20 May 2006

I made it to the library just before closing time, flip-flopped up to 895.10 in the Dewey Decimal spiral, and paged throughthe tables of contents of fat anthologies, looking for the ones with "Yu Meiren." There wasn't time to sit down and copy out the translations, so I had to check the books out and bear them away, 10 or 15 pounds of them, perhaps. Besides the anthologies there was Ezra Pound's Cathay, by Wai-lim Yip, which I got just for the heck of it, even though I doubt I'll find time to read it before I have to take it back, and my slight acquaintance with Wai-lim Yip is already enough to make me hate him (see his translation, below).

I also ended up with a book of Lu You, which was sheer carelessness. David Gordon spelled his name Lu Yu, which I mistook in my haste for Li Yu, though I was in doubt over the title: The Wild Old Man, which didn't sound like my mournful aristocrat at all. I was about two centuries off, it turned out, as well as having associated two names that are wholly dissimilar: 李煜, 陆游. Most embarrassing.

Anyway. I bore my finds off to the Westlake Center food court, where I got a mango lassi and sat looking out the window at all the fashionably-dressed loitering youth, in between reading poems.

When I was done with my lassi and all the Li Yu translations, I put band-aids on my feet (my flip-flops are too new), packed the books up again, and set off home, thinking about grammar.

The other night when I slopped out my own translation, I indulged in a bit of wilful misreading. I knew that 何时了was always taken to mean "when will [the subject under discussion] end," not "it might end sometime," or "when did it end," but since my grasp of classical Chinese syntax is weak and I could therefore adduce no certain evidence to the contrary, I allowed myself to make the sort of Poundian assumption that Chinese has no syntax and therefore I could cast it in the past tense if I damn well felt like it.

Further, the preponderance of evidence suggested that spring flowers and autumn nights were to be taken as markers of the ineluctable passage of time, not as pleasant things whose disappearance (or the draining away of one's enjoyment of) might be mourned.

But what if he did mean "when did they end"? I thought. They were of course still literally there, but he couldn't enjoy them because he was too miserable. Wouldn't that be nice?

The versions I found in my internet trawling tended to confirm my original impression that the way I wanted to read it was just plain wrong. Those versions were mostly pretty lousy, so far as effectiveness went, and I couldn't figure out where they came from, but whoever made each of them did seem to have a good idea what the words meant, and they all pretty much agreed.

And then I went to the library, and found translations by clearly identifiable translators, with all sorts of academic and literary credentials, and they all agreed, too.

So when I was walking home, it was with no real hope that I searched my mind for parallels in modern Chinese that would seem to support the reading I was having to abandon. “甚么时候结束?”呢?No, definitely present (when does it generally end?) or future (when, in this particular instance, is it going to end?) .

I didn't find any reassuring examples, but I kept searching, because, dammit, I liked my misreading.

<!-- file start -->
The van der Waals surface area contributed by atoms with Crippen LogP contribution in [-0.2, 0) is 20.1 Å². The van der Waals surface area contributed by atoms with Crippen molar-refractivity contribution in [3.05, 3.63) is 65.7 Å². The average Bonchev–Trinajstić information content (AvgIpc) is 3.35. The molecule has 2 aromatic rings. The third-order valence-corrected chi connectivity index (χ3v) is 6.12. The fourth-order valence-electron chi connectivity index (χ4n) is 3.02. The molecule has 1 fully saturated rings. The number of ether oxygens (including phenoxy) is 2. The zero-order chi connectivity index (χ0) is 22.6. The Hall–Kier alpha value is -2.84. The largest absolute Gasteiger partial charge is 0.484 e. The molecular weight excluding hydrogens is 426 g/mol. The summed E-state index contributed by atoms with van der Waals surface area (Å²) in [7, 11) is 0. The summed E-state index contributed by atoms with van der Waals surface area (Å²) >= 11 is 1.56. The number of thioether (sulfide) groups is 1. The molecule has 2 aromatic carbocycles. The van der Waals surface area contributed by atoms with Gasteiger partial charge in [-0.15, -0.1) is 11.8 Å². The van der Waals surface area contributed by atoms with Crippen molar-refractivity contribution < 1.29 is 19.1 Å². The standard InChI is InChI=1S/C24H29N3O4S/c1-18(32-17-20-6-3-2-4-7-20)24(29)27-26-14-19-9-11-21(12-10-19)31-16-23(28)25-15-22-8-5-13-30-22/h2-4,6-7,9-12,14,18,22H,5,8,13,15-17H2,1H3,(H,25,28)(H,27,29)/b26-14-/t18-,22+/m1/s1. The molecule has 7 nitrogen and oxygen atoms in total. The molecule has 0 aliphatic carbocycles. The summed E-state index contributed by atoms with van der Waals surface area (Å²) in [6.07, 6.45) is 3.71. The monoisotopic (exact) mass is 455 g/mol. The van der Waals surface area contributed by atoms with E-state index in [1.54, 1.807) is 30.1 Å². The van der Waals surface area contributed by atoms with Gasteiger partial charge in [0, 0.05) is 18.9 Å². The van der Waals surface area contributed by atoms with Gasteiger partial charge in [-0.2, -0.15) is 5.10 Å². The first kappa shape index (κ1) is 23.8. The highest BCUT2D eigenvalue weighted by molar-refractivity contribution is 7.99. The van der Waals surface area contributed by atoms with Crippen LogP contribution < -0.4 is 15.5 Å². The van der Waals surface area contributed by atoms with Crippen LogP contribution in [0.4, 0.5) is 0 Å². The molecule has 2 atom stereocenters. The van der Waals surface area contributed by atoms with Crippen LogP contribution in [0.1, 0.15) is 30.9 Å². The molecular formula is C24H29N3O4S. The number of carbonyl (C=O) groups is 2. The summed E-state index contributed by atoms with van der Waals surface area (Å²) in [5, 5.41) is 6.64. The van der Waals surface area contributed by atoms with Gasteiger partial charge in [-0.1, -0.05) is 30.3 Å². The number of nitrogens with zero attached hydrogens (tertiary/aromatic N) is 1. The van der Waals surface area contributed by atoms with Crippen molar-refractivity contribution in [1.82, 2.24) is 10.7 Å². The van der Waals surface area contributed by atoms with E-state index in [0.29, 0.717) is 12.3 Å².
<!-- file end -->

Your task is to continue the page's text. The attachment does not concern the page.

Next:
We've been having a stretch of sunny warm weather, and at 6:30 on a Saturday evening there were lots and lots of people at tables outside coffee shops and bars and restaurants, happily talking and having coffee and drinks and food.

"Is it gonna end?" I heard one of them say.

Which settled it. Not the way I wanted it settled, but quite definitively.

I wish I could always count on divine intervention when my judgment fails.

* * *

These are the translations I found, progressing from intolerable to good:


Wai-lim Yip (Chinese Poetry: Major Modes and Genres, 1976)
1. Spring flowers, autumn moon: when to end?
2. The past: how much is known?
3. Upon the tower last night, east winds blow again.
4. Native country: unbearable to look back amidst the bright moon.
5. Carved railings, jade inlays should still be there,
6. Only faces are changed.
7. How much sorrow do you have?
8. The way a spring river eastward flows.

Cyril Birch (Anthology of Chinese Literature: From Early Times to the Fourteenth Century, 1965)
When will the last flower fall, the last moon fade?
So many sorrows lie behind.
Again last night the east wind filled my room--
O gaze not on the lost kingdom under this bright moon.

Still in her light my palace gleams as jade
(Only from bright cheeks beauty dies).
To know the sum of human suffering
Look at this river rolling eastward in the spring.

Tony Barnstone and Chou Ping (The Anchor Book of Chinese Poetry, 2005)
Will spring blooms and autumn moon never end?
These memories are too much.
Last night east wind pierced my narrow tower again,
and I saw lost kingdoms in the clean bright moon.
The carved railings and jade steps must still be there,
though lovely faces must have aged.
How much sorrow do I feel?
Like river water in spring it flows to the east.

Stephen Owen (An Anthology of Chinese Literature: Beginnings to 1911, 1996)
Flowers in spring, moonlight in fall,
when will they ever end?
and how much can we know
of what is past and gone?
Upstairs in my room last night
the east wind came again;
I cannot bear to turn and look home
in the light of the moon.

Its carved railings and marble pavements
are, I'm sure, still there--
all that changes is the flush
on the face of youth.
Tell me then of sorrow--how much can there be?
It is exactly like:
a whole river of springtime waters
flowing off to the east.

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